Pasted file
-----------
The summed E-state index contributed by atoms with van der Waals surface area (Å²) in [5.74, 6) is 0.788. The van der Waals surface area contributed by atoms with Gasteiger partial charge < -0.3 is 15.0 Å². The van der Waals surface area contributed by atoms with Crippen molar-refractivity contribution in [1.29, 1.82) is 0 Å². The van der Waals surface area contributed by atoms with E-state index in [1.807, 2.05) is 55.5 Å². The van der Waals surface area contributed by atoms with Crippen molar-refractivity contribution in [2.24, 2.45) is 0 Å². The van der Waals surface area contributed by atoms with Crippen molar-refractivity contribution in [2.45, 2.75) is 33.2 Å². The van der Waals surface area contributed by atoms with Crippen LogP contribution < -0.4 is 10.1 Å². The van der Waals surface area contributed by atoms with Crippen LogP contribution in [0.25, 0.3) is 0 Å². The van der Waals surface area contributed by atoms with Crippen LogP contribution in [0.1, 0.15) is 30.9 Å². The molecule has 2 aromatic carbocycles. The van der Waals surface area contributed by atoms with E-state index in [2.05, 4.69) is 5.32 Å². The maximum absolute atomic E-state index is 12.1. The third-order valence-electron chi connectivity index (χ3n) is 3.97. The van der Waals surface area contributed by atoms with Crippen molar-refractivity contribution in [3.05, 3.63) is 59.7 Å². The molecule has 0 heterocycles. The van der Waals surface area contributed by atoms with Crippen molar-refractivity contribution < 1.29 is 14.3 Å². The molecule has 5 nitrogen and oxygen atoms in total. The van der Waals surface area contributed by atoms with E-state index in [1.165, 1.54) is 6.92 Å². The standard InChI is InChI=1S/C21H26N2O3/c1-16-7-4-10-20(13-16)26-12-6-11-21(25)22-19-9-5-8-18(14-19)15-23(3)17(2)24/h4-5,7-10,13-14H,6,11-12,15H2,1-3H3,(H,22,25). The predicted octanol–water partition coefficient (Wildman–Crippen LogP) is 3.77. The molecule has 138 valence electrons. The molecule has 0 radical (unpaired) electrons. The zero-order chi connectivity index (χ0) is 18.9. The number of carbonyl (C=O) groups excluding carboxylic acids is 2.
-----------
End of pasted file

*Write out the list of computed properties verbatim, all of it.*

The summed E-state index contributed by atoms with van der Waals surface area (Å²) in [5.74, 6) is 0.788. The van der Waals surface area contributed by atoms with Gasteiger partial charge < -0.3 is 15.0 Å². The van der Waals surface area contributed by atoms with Crippen molar-refractivity contribution in [1.29, 1.82) is 0 Å². The van der Waals surface area contributed by atoms with E-state index in [1.807, 2.05) is 55.5 Å². The van der Waals surface area contributed by atoms with Crippen molar-refractivity contribution in [2.24, 2.45) is 0 Å². The van der Waals surface area contributed by atoms with Crippen molar-refractivity contribution in [2.45, 2.75) is 33.2 Å². The van der Waals surface area contributed by atoms with Crippen LogP contribution < -0.4 is 10.1 Å². The van der Waals surface area contributed by atoms with Crippen LogP contribution in [0.25, 0.3) is 0 Å². The van der Waals surface area contributed by atoms with Crippen LogP contribution in [0.1, 0.15) is 30.9 Å². The molecule has 2 aromatic carbocycles. The van der Waals surface area contributed by atoms with E-state index in [2.05, 4.69) is 5.32 Å². The maximum absolute atomic E-state index is 12.1. The third-order valence-electron chi connectivity index (χ3n) is 3.97. The van der Waals surface area contributed by atoms with Crippen molar-refractivity contribution in [3.05, 3.63) is 59.7 Å². The molecule has 0 heterocycles. The van der Waals surface area contributed by atoms with Crippen molar-refractivity contribution < 1.29 is 14.3 Å². The molecule has 5 nitrogen and oxygen atoms in total. The van der Waals surface area contributed by atoms with E-state index in [1.165, 1.54) is 6.92 Å². The standard InChI is InChI=1S/C21H26N2O3/c1-16-7-4-10-20(13-16)26-12-6-11-21(25)22-19-9-5-8-18(14-19)15-23(3)17(2)24/h4-5,7-10,13-14H,6,11-12,15H2,1-3H3,(H,22,25). The predicted octanol–water partition coefficient (Wildman–Crippen LogP) is 3.77. The molecule has 138 valence electrons. The molecule has 0 radical (unpaired) electrons. The zero-order chi connectivity index (χ0) is 18.9. The number of carbonyl (C=O) groups excluding carboxylic acids is 2.